9. 1.5*/4*. This was a light and very enjoyable pangram. I don’t much care for “rare” as an anagram indicator but, that aside, everything was in good order with the outstanding 11a my favourite.

    Many thanks to the setter and to DT.

  10. A perfect end to this (non-)work week of cruciverbalism – ***/*****.

    Favourite – a toss-up between 7a and 2d – and the winner is 7a.

    Thanks to the setter (Silvanus?) and DT.

      1. Thanks CS. I was cautious with my ID-ing because of my unreliable setter detector system and no-one else, not even RD, had come up with a name.

  11. Gentle fun. 9a was a new synonym to me. Too busy solving to spot the pangram.

    Thanks to today’s setter and DT.

  12. Some brilliant clues here. The majority I completed as the sun rose. I struggled then with the Batman clue as I had no idea as to who these characters were. Went through all the four letter words I could think of w*r* until I got there. 10a I also thought of racy before pacy. 7a I immediately got the right answer but struggled with the definition. I only had the seaside village in Cornwall in mind and, although across from the port of Falmouth it could hardly be described as such. I never thought of the other one which I know as Vlissingen. Brilliant, however, and original. Looking forward to being near the Cornish village from next weekend, although due to my fracture and the surgery I may be able to manage only a gin and tonic and not a pint of fine Cornish ale!

    1. Re 24d, I can’t remember when last I had to do so much googling and jump through so many hoops to get a 4-letter word.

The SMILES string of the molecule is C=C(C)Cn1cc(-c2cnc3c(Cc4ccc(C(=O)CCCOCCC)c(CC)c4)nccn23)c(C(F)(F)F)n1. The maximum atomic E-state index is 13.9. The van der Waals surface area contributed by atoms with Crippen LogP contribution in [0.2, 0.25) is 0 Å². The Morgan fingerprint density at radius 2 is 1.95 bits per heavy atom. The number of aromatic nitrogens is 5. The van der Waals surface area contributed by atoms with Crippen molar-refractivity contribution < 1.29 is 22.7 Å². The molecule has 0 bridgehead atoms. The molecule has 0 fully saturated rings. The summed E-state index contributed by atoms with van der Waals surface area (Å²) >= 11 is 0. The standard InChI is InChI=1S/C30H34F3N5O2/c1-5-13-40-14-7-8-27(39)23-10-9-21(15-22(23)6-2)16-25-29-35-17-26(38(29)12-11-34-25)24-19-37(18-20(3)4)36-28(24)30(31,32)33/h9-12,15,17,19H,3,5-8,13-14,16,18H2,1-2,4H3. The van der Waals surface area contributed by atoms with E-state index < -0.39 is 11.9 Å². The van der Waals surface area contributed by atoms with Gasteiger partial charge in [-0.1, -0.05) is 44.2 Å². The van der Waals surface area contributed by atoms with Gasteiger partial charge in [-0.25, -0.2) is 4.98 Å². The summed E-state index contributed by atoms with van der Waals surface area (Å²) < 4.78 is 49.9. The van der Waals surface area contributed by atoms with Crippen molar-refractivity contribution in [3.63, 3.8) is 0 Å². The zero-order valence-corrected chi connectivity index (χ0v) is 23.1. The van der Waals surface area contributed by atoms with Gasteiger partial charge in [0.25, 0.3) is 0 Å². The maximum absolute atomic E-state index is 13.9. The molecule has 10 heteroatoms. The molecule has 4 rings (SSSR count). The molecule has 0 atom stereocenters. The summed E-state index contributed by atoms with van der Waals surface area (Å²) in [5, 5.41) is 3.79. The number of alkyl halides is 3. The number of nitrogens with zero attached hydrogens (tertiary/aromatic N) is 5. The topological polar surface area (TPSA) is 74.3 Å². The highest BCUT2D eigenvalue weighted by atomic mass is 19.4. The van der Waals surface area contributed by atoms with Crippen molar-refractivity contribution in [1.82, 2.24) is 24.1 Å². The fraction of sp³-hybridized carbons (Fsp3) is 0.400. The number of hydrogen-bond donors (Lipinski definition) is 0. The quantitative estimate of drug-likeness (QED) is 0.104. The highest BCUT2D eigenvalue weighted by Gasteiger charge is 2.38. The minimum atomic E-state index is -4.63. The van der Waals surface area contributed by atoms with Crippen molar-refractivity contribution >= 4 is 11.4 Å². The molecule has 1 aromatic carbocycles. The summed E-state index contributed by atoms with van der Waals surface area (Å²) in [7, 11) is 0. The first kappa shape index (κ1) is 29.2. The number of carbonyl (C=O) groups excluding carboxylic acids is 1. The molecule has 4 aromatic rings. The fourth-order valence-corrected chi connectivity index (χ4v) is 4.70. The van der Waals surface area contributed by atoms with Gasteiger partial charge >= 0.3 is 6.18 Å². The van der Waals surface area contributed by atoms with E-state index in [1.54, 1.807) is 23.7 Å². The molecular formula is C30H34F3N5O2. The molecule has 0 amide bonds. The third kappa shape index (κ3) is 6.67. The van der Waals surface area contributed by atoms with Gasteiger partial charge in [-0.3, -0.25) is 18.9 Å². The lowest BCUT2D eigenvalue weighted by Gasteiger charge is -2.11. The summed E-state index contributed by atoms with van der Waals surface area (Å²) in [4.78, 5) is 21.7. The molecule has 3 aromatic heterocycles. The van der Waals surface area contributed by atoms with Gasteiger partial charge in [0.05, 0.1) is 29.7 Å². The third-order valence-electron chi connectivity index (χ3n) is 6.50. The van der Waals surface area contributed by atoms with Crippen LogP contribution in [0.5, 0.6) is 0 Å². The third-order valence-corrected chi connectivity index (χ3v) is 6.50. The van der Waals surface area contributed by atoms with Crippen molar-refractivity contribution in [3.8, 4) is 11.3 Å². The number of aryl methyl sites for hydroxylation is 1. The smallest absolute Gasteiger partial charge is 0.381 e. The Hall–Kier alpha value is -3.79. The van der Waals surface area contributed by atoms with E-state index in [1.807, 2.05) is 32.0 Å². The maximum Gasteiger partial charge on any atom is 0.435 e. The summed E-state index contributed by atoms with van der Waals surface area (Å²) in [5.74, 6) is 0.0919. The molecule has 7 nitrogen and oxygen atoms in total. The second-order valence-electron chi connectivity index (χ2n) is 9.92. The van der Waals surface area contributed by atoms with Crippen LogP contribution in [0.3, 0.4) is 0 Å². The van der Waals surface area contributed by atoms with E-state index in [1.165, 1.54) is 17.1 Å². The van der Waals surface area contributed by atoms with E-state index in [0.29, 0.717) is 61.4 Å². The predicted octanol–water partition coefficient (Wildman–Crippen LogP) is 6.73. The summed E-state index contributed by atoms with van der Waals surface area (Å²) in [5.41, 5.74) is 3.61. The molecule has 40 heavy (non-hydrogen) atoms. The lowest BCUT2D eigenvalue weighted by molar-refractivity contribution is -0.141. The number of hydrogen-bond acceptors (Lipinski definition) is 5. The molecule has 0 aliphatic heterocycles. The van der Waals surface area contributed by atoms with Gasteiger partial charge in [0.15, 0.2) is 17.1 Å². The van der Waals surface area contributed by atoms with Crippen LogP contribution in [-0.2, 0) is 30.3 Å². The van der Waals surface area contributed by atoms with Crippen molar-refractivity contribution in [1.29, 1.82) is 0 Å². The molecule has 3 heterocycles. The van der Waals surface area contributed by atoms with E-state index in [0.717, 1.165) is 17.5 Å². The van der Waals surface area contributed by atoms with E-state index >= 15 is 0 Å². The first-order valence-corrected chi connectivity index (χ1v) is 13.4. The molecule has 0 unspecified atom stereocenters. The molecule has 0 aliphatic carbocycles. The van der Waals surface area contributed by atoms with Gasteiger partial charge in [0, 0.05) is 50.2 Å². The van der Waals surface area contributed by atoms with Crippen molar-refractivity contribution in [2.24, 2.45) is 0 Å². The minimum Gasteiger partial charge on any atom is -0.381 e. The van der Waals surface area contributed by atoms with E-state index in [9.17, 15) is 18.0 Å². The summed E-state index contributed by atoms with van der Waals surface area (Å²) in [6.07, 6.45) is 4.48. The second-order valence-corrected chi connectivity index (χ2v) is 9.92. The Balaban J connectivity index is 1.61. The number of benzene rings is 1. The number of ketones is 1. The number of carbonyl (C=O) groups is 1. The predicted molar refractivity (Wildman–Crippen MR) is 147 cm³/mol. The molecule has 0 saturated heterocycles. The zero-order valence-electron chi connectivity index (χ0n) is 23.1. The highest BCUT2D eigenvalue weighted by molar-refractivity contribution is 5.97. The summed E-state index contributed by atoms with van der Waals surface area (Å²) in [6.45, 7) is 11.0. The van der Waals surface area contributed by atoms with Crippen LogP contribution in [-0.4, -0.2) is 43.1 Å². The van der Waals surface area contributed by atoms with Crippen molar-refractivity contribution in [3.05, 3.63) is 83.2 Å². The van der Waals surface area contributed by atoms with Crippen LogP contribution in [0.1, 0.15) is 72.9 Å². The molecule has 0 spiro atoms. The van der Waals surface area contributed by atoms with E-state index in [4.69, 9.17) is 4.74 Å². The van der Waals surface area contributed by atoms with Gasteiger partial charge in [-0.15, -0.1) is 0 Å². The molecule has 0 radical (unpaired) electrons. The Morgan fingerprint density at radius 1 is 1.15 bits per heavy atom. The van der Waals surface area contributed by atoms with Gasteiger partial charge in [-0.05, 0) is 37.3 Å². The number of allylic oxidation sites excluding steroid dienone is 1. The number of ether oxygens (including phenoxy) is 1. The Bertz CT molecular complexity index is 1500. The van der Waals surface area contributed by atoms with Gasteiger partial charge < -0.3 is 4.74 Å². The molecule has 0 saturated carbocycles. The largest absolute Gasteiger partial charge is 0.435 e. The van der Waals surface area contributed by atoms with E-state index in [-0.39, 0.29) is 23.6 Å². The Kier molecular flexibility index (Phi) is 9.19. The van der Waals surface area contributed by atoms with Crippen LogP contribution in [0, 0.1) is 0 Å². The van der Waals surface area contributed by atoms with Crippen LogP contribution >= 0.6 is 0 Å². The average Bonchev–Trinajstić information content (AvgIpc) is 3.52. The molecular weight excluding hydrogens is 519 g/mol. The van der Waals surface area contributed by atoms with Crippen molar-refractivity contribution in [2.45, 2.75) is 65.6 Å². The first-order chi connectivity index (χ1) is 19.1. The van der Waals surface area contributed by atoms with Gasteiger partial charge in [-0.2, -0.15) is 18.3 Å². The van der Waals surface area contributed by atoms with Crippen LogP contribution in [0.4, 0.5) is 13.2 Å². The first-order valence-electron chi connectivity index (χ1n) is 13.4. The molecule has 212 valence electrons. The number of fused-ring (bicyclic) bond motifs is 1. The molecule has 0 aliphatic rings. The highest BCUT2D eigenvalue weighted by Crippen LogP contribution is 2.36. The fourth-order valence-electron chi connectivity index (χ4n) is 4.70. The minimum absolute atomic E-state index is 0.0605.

13. Benign for a Friday, very enjoyable while it lasted. LOI 11a for me too. Thought the surface of 3d v good, went well with its answer. Hon Mentions also to the splendidly smooth (and poignant) 23a, and 24a; COTD to 17a.

    2* / 2.5*

    Thank you to the setter and to DT

  14. I found this a bit of a struggle but it is Friday after all. I needed the hints for about half a dozen, which is too many as far as I am concerned. I could have put it down and returned later but our daughter arrives from Melbourne on Tuesday and there is lots to do so have no time. The clues I needed help with I found quite impenetrable especially 11a and 24d although I have to admit that I would give 11a my COTD had I solved it without help. Of the ones I did solve, 4d comes out on top.

    Many thanks to the setter, whom I believe to be Sylvanus, for the thrashing and to DT for the much needed hints.

    The dusting, polishing and vacuuming gets going this afternoon so tonight’s meal is a speedy Hoisin Duck stir fry from M & S.

    Wordle in 3, which makes up for my dismal failure yesterday.

  15. Setter here, many thanks as ever to Deep Threat and to all those leaving comments, I’m pleased to see quite a range of clues making people’s respective podia. I had a sneaking suspicion that Chriscross might like the geographical clues ;-)

    I’ve heard that Jane is under the weather at the moment, so my best wishes to her and to Kath of course, and a good weekend to everyone.

    1. Many thanks for the puzzle Silvanus and for popping in. Please forgive me for always spelling of your name with a “Y”. :scratch:

  16. Like Steve C and Chris, I found this a tricky endeavour. I needed the hints for two or three towards the end. Pleasing to note there were no appearances from exotic Japanese clothing.

    REALLY chilly here in Surrey; I intend to have an afternoon snooze because somehow I found myself agreeing to act as driver and roadie for The Youngster tonight. These days such frivolity is outside my comfort zone.

    Thanks to Silvanus and DT, and very best wishes to Jane.

  17. For a Friday puzzle this was WAY out of the norm as far as I was concerned. Maybe this was an April fools joke but it definitely was tough IMHO.
    A definite DNF (at least 50% of the grid), without a lot of electronic cheat help.
    More of a *really tough* Toughie. Really tough.
    5*/* for me.
    Far too many clues were not even able to be parsed even though the answer was correct.